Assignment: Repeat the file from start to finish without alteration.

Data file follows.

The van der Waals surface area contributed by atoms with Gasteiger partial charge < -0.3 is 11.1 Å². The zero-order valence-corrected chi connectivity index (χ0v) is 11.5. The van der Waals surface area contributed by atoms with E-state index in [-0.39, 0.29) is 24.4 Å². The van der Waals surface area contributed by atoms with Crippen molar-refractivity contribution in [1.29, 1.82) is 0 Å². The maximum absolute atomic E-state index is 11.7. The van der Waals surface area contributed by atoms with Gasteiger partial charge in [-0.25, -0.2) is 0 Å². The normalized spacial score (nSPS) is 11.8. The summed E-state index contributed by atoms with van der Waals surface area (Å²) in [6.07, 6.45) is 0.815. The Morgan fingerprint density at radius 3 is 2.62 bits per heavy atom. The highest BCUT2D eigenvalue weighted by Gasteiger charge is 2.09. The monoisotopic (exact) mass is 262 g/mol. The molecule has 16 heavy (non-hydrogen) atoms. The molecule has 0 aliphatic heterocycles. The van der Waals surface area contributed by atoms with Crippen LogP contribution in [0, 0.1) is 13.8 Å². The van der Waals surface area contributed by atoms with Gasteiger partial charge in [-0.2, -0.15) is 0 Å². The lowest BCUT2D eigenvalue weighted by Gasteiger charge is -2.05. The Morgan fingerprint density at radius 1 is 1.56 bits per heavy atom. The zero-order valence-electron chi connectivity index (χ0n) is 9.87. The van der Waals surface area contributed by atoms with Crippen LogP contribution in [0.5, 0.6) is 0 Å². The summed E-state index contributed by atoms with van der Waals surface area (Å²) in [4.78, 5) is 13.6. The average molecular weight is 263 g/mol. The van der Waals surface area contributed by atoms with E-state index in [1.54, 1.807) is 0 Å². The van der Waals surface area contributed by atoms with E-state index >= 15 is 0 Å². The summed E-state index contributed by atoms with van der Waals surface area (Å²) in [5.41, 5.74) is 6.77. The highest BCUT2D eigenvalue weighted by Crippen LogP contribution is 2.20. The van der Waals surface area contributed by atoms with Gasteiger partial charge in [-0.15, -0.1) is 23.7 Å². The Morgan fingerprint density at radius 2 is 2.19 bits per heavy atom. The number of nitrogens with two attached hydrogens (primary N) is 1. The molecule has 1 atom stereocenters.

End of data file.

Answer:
The van der Waals surface area contributed by atoms with Gasteiger partial charge < -0.3 is 11.1 Å². The zero-order valence-corrected chi connectivity index (χ0v) is 11.5. The van der Waals surface area contributed by atoms with E-state index in [-0.39, 0.29) is 24.4 Å². The van der Waals surface area contributed by atoms with Crippen molar-refractivity contribution in [1.29, 1.82) is 0 Å². The maximum absolute atomic E-state index is 11.7. The van der Waals surface area contributed by atoms with Gasteiger partial charge in [-0.25, -0.2) is 0 Å². The normalized spacial score (nSPS) is 11.8. The summed E-state index contributed by atoms with van der Waals surface area (Å²) in [6.07, 6.45) is 0.815. The Morgan fingerprint density at radius 3 is 2.62 bits per heavy atom. The highest BCUT2D eigenvalue weighted by Gasteiger charge is 2.09. The monoisotopic (exact) mass is 262 g/mol. The molecule has 16 heavy (non-hydrogen) atoms. The molecule has 0 aliphatic heterocycles. The van der Waals surface area contributed by atoms with Crippen LogP contribution in [0, 0.1) is 13.8 Å². The van der Waals surface area contributed by atoms with Gasteiger partial charge in [-0.2, -0.15) is 0 Å². The lowest BCUT2D eigenvalue weighted by Gasteiger charge is -2.05. The Morgan fingerprint density at radius 1 is 1.56 bits per heavy atom. The zero-order valence-electron chi connectivity index (χ0n) is 9.87. The van der Waals surface area contributed by atoms with Crippen LogP contribution in [0.5, 0.6) is 0 Å². The summed E-state index contributed by atoms with van der Waals surface area (Å²) in [4.78, 5) is 13.6. The average molecular weight is 263 g/mol. The van der Waals surface area contributed by atoms with E-state index in [1.54, 1.807) is 0 Å². The van der Waals surface area contributed by atoms with E-state index >= 15 is 0 Å². The summed E-state index contributed by atoms with van der Waals surface area (Å²) in [5.41, 5.74) is 6.77. The highest BCUT2D eigenvalue weighted by Crippen LogP contribution is 2.20. The van der Waals surface area contributed by atoms with Gasteiger partial charge in [-0.15, -0.1) is 23.7 Å². The Morgan fingerprint density at radius 2 is 2.19 bits per heavy atom. The number of nitrogens with two attached hydrogens (primary N) is 1. The molecule has 1 atom stereocenters.